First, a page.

When we cultivate a welcoming spirit
We are given fullness and life

Denise Cooney, a New Jersey paramedic
Who was among those who went to help
At the World Trade Center four years ago
Said recently I don’t want you to remember
What we lost, I want you to remember what we gained. Compassion and insight.

This compassion and insight Cooney speaks of
I believe, is in all of us
And maybe on that day we didn’t so much gain a new thing
But have an old, pre-existing thing revealed
The prophets of all the great religions
Have been calling for us to see this love
This tie that binds
For many, many years

And houses of worship
Stand as an example of this love
In a world that sometimes seems to be growing
Increasingly cold and insensititive
Our church homes call us to reach out
For example, I was reading the most recent copy
Of the Grosse Pointe Unitarian

And was pleased to see that people were coming together
To help support Christ the King Lutheran Church
Which is having severe financial problems
Another example can be seen in Wellesley Hills, MA
Where the congregation has decided
To pay this year’s mortgage
For one of the UU churches in New Orleans

True hospitality means
That we travel through some rough spots
Always acknowledging the pain
Sometimes sharing the pain of others
And working through it
The Reverend Gordon “Bucky” McKeeman
Once said If we choose to care, if we choose to love, we choose not only the ecstasy of meaning but we choose with it the devastation of loss, which is another way of saying that the burden that weighs us down is also the means of keeping us afloat

There is choice that implied choice
In the comments of McKeeman and others
Between engaging the world
And disengaging
However, it is something of a no-brainer
We only get, as far as we know,
One go around on this earth and most of us
Would like to experience it in the most profound way possible
Mckeeman says
If we don’t care, we are nothing
I don’t know about you, but I like being something
In your home, you are something
You are somebody

And not just because you care, but because others care about you
The Islamic mystic Rumi
Said in our reading today
You may seem the microcosm/but, in fact, you are the macrocosm
The branch may seem like the fruits origin
But, in fact, the branch exists because of the fruit
We are the macrocosm, we are connected, he tells us

This is why we can see the transcendent
Both alone on a mountain top
And on a sidewalk in Times Square

Just like the fingers on our hands are a part of our bodies
So are we part of nature, the world
And the Universe

Let us live honorably, the writer of Romans tells us
Let us live honorably

A sentiment that can also be seen in Buddhism
The Buddha realized 4 methods of speech that bring peace to our lives and the lives of those who surround us.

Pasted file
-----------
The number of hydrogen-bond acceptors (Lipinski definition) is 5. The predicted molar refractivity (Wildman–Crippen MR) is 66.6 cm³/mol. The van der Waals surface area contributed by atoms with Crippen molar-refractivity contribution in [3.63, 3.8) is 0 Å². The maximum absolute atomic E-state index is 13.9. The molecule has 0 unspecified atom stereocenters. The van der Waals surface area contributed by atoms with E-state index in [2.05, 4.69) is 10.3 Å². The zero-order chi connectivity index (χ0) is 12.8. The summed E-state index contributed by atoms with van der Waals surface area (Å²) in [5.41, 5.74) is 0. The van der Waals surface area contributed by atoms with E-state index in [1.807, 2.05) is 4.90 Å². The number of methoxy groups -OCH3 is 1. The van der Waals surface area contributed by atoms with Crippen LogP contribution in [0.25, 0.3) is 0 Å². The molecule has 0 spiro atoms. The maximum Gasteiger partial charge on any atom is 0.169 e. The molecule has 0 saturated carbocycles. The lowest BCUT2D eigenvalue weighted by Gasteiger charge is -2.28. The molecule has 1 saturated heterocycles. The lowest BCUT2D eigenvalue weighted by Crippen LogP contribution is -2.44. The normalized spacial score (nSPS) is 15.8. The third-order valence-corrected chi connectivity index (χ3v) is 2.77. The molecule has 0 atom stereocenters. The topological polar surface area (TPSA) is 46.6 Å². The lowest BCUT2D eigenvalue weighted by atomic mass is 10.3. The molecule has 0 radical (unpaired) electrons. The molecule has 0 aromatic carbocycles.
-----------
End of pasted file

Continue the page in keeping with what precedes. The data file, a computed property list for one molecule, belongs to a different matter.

1. Words of Honesty: 2. Words of Kindness:
3. Words that are Nurturing: Words that comfort rather than harm the heart,
[And] Words that are Worthy: Speaking only what is worthy and valuable for the moment

These rules may not be so much to make God happy
As they are to make us happy
To make each other happy
To help us welcome differences
To open our hearts
Our minds and our doors
To new experiences and new ways of being
Becoming open to the flower
Blooming in the hedge
That Basho wrote abut so long ago

And as this welcoming spirit grows
We can in the words of another poem by Rumi
Make peace with the Universe
Take joy in it
Resurrection will be now
Every moment a new beauty
And never any boredom

Monday, October 03, 2005

Oh My!

I just realized how long it has been since I posted on Unity! Things have been more than a bit hectic lately. Among other things, our Church/RE Administrator resigned and we are still looking for a new one. Anyone looking for work?

Last Sunday (not yesterday, but the week before) I went a preached at the Grosse Pointe Unitarian Church, where I interned some six years ago with the Rev. John Corrado. It was fun to be back. I also did a wedding for some old friends and visited Belle Isle and Pewabic Pottery. I also ate at the following restaurants: Fishbone's, Hong Hua, The Original Pancake House, and Hazel and Roberto's Coney Island. I recommend them all to anyone who has the opportunity to spend some time in Metro Detroit. In fact, I recommend that everyone find the time to spend there. Detroit is a fascinating place.

Finally, here is the history of American Coney Island, located in downtown Detroit. Check out the "Coney Island Kits" being billed as a fundraiser for schools and churches! American isn't the original (you can find that here) but is one of the most famous. I meant to visit it on ehtis trip but ran out of time! When I retire, I am going to open a Coney Island in some benighted place (like pretty much anywhere in New England). In a world that enforces uniformity, it is inspiring to know that there are still some regional delicacies.